• Avoid eating too much or too little before bed. Being too full or too hungry can make it difficult to sleep. If you find that you get hungry in the evening, choose a light, healthy snack. Avoid caffeinated foods and beverages in the afternoons and evenings.
  • Avoid alcohol and nicotine. Alcohol and nicotine can interfere with Crohn’s disease management and interfere with sleep.
  • Put away screens. Blue light from phone, tablet, and computer screens stimulates your brain, making it more difficult to sleep. Consider putting screens away at least an hour before your scheduled bedtime.
  • Use your bed for sleep and intimacy. Doing work, scrolling through the internet, or eating in bed can interfere with your nightly routine. Your brain should recognize your bed as a place for intimacy and rest.
  • Create a restful environment. Make sure your room is dark and cool. Consider using a white noise machine or a fan to drown out disruptive noises.

Remember, Crohn’s disease is a different experience for everyone. Your healthcare providers will be your best source of information about your diagnosis, your treatment, and how to address the challenges of living with Crohn’s disease.

Medically reviewed in July 2021.

Sources:
National Heart, Lung, and Blood Institute. "Sleep Deprivation and Deficiency."
Janet M. Mullington, Norah S. Simpson, Hans K. Meier-Ewert, and Monika Haack. "Sleep Loss and Inflammation." Clinical Endocrinology & Metabolism, 2010. Vol. 24, No. 5.
Crohn's & Colitis Foundation. "What is Crohn’s Disease?"
Crohn's & Colitis Foundation. "Signs and Symptoms of Crohn’s Disease."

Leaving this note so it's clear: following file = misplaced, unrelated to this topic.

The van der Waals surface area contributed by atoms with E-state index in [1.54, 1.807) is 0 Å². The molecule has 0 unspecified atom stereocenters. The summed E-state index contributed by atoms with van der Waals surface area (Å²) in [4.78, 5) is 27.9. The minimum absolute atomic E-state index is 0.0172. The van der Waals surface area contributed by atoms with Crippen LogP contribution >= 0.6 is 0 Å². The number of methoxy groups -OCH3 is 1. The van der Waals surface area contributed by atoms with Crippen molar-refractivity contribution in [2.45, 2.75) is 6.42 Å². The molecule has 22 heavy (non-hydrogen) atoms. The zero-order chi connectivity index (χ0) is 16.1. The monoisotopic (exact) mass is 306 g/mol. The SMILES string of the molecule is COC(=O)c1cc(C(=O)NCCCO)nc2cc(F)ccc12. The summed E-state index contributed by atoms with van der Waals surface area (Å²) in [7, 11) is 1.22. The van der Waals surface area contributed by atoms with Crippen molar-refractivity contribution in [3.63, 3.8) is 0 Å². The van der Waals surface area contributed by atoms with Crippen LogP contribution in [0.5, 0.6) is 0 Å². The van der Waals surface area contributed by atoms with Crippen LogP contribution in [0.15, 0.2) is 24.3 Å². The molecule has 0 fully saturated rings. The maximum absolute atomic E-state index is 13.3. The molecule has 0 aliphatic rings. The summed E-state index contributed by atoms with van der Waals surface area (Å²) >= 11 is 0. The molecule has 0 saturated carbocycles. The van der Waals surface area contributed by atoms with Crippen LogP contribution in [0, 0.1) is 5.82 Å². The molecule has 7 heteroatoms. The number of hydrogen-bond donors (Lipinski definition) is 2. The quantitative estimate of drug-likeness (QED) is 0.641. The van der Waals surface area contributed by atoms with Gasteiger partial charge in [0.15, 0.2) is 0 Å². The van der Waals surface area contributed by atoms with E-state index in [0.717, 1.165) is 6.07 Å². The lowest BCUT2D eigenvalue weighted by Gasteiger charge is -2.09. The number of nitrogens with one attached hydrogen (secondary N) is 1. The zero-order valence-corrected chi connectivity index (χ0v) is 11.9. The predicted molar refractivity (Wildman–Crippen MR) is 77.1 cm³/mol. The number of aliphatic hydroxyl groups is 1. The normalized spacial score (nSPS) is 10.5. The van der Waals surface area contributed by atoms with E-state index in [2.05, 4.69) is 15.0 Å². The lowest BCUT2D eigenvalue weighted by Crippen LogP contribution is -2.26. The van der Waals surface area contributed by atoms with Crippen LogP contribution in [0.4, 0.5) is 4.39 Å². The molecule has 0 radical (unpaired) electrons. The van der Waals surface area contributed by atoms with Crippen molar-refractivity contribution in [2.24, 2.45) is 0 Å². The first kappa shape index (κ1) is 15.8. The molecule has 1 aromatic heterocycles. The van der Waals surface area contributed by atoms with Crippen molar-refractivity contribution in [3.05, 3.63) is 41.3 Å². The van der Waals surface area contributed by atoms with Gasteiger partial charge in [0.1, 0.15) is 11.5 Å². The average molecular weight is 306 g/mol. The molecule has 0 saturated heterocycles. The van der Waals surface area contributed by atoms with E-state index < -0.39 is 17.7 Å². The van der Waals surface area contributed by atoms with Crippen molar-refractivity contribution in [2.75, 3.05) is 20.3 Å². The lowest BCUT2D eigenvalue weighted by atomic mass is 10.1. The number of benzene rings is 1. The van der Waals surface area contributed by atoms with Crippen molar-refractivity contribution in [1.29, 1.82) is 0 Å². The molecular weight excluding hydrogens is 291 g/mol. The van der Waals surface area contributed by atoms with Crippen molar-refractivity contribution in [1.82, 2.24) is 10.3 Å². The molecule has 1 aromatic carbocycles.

InflammatoryBowelDisease.net. "Understanding Remission in IBD." September 28, 2017.
M. S. Sajadinejad, K. Asgari, et al. "Psychological Issues in Inflammatory Bowel Disease: An Overview." Gastroenterology Research and Practice, 2012. Vol. 2012.
Garth R. Swanson, Helen J. Burgess, and Ali Keshavarzian. "Sleep disturbances and inflammatory bowel disease: a potential trigger for disease flare?" Expert Review of Clinical Immunology, 2011. Vol. 7, No. 1.
Jami A. Kinnucan, David T. Rubin, and Tauseef Ali. "Sleep and Inflammatory Bowel Disease: Exploring the Relationship Between Sleep Disturbances and Inflammation." Gastroenterology & Hepatology, 2013. Vol. 9, No. 11.
National Institute of Diabetes and Digestive and Kidney Diseases. "Treatment for Crohn’s Disease."
Mayo Clinic. "Sleep tips: 6 steps to better sleep."
Center for Disease Control and Prevention. "Tips for Better Sleep."
Harvard Health Publishing. "Strategies to promote better sleep in these uncertain times."
Nicole Galan. "How does alcohol affect Crohn's disease?" Medical News Today. October 29, 2019.
Crohn's & Colitis UK. "Smoking and IBD."
Sleep Health Foundation. "Caffeine, Food, Alcohol, Smoking and Sleep."
UNC Health Talk. "How to Create a Sleep-Friendly Bedroom."
Centers for Disease Control and Prevention. "Tips for Better Sleep."